# Reciprocity Theorem

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#### What is reciprocity theorem?

The reciprocity theorem is applicable only to single-source networks. It is, therefore, not a theorem employed in the analysis of multisource networks described thus far. The reciprocity theorem states the following:
The current $I$ in any branch of a network, due to a single voltage source $E$ anywhere else in the network, will equal the current through the branch in which the source was originally located if the source is placed in the branch in which the current $I$ was originally measured.
In other words, the location of the voltage source and the resulting current may be interchanged without a change in current. The reciprocity theorem requires that the polarity of the voltage source have the same correspondence with the direction of the branch current in each position.
Fig. 1: Demonstrating the impact of the reciprocity theorem.
In the representative network of [Fig. 1(a)], the current I due to the voltage source E was determined. If the position of each is interchanged as shown in [Fig. 1(b)], the current I will be the same value as indicated. To demonstrate the validity of this statement and the reciprocity theorem, consider the network of [Fig. 2], in which values for the elements of [Fig. 1(a)] have been assigned.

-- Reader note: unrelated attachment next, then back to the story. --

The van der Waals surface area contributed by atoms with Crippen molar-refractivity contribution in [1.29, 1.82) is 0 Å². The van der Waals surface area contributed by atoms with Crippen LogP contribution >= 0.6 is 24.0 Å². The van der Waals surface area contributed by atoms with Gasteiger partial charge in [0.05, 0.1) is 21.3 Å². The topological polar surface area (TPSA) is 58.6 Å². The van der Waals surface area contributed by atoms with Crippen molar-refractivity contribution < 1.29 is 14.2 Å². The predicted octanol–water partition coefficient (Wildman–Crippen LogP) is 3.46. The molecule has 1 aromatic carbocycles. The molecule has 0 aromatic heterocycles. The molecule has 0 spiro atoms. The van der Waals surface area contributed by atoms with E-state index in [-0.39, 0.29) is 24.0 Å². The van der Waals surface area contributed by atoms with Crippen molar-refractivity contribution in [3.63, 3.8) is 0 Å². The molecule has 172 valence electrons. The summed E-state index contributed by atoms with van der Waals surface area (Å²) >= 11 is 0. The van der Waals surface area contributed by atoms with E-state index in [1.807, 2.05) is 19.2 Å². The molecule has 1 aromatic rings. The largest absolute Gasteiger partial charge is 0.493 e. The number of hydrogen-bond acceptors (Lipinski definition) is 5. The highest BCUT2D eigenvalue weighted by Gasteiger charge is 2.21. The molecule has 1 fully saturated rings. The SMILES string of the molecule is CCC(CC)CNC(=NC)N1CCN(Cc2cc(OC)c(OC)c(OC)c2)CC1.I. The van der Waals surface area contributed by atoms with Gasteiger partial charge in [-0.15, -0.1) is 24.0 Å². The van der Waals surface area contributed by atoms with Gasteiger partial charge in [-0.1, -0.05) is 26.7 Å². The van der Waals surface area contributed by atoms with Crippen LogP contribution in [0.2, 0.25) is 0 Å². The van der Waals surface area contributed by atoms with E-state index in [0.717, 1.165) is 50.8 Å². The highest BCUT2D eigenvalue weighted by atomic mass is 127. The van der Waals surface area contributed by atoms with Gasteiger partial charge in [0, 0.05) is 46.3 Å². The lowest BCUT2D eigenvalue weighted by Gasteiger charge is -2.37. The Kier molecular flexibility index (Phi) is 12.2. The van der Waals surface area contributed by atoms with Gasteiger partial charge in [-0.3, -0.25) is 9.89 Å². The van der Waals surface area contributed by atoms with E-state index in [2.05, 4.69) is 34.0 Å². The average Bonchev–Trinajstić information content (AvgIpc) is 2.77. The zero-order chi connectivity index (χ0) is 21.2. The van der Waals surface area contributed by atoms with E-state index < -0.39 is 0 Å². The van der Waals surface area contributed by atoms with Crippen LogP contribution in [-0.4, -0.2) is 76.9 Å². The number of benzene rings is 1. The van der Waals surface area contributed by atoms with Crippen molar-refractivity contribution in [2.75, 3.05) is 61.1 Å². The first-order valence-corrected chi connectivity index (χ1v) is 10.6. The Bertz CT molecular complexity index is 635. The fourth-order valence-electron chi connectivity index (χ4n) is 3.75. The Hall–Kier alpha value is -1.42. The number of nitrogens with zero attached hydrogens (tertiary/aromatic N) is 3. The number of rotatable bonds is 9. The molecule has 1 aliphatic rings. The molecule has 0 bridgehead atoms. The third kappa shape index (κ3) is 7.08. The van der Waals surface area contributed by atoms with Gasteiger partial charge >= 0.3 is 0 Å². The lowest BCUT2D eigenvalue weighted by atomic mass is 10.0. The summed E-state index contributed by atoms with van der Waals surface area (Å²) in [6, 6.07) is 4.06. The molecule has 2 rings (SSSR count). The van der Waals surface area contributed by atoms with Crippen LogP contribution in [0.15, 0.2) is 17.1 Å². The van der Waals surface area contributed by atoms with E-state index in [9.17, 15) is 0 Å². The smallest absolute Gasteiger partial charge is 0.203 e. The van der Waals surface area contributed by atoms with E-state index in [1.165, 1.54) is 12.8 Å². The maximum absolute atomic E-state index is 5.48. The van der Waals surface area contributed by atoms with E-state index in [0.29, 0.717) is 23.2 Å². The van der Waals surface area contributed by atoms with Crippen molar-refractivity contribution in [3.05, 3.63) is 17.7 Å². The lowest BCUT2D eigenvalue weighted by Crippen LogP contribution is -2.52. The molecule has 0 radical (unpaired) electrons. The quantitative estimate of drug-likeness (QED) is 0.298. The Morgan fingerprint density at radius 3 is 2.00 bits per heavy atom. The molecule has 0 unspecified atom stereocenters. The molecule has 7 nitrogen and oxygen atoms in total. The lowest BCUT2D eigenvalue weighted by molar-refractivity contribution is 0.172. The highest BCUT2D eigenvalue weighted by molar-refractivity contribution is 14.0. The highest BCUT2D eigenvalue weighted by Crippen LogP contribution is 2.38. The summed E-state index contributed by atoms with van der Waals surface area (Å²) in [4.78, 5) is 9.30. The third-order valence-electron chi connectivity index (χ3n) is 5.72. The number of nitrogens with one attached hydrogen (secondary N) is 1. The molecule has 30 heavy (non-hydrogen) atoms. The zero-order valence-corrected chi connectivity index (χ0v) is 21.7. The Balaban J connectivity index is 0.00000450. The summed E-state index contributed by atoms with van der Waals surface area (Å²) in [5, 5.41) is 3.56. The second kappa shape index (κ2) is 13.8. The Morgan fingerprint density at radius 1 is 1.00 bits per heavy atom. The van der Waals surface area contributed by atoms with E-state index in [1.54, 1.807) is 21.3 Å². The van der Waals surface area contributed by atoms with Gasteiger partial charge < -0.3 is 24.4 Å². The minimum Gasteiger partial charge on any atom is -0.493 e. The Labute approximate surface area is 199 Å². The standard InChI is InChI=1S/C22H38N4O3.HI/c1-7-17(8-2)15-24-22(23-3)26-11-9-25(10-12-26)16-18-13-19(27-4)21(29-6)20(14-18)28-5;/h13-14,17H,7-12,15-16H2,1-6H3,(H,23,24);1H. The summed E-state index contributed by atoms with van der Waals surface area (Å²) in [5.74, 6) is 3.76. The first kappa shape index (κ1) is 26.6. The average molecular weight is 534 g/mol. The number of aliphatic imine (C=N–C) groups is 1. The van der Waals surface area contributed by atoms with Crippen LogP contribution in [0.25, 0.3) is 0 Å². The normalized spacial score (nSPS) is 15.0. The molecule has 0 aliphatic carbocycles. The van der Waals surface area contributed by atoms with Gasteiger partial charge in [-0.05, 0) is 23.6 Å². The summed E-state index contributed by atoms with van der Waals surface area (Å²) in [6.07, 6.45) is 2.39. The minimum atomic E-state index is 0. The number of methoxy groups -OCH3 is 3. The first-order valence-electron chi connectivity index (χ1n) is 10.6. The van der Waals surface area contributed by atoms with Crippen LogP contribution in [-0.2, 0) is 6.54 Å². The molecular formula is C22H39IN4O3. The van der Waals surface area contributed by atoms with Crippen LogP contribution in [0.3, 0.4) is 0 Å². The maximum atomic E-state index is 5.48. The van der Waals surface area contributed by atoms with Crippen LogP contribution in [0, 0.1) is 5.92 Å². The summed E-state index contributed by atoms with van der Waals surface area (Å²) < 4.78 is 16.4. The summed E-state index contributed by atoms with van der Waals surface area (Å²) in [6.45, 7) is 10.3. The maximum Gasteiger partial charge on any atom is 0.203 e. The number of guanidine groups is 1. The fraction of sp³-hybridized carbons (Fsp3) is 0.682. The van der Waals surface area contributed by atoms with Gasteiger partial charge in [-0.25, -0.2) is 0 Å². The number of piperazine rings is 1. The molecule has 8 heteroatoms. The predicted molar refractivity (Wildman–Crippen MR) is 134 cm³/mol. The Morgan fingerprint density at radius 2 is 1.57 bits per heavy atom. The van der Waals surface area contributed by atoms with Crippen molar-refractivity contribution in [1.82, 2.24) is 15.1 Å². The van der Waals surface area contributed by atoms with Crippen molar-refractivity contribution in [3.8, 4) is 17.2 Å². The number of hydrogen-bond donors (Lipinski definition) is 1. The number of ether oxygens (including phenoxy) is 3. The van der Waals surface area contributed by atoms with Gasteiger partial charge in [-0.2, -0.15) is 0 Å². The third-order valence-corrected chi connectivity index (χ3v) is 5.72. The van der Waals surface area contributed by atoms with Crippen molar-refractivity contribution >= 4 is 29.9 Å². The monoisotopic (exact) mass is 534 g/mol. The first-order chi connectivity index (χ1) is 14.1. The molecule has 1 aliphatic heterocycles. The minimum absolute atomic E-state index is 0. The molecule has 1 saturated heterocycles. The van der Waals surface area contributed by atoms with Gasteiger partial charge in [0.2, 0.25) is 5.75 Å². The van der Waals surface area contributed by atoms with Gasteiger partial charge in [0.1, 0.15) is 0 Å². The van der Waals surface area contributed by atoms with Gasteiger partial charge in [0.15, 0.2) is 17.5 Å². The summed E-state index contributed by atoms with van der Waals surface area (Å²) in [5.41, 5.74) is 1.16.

Fig. 2: Demonstrating the impact of the reciprocity theorem.
The total resistance is
$$\begin{split} R_T &= R_1+ R_2 || (R_3 + R_4)\\ &= 12Ω +6Ω || (2Ω + 4Ω )\\ &= 12Ω +6Ω || 6Ω \\ &= 12Ω +3Ω = 15Ω\\ \end{split}$$
and
$$I_s = {E \over R_T} = {45V \over 15Ω} = 3A$$
with
$$I = {3A \over 2} = 1.5A$$
Fig. 3: Interchanging the location of E and I of [Fig. 2] to demonstrate the validity of the reciprocity theorem.
For the network of Fig. 3, which corresponds to that of Fig. 1(b), we find
$$\begin{split} R_T &= R_4 + R_3 + R_1 || R_2\\ &= 4Ω + 2Ω + 12Ω || 6Ω\\ &= 10Ω\\ \end{split}$$
and
$$I_s = {E \over R_T} = {45V \over 10Ω} = 4.5A$$
using current divider rule for I:
$$I = {I_s R_2 \over R_1+R_2} = {4.5V)(6) \over 18Ω} = 1.5A$$
which agrees with the above. The uniqueness and power of such a theorem can best be demonstrated by considering a complex, single-source network such as the one shown in [Fig. 4].
Fig. 4: Demonstrating the power and uniqueness of the reciprocity theorem.

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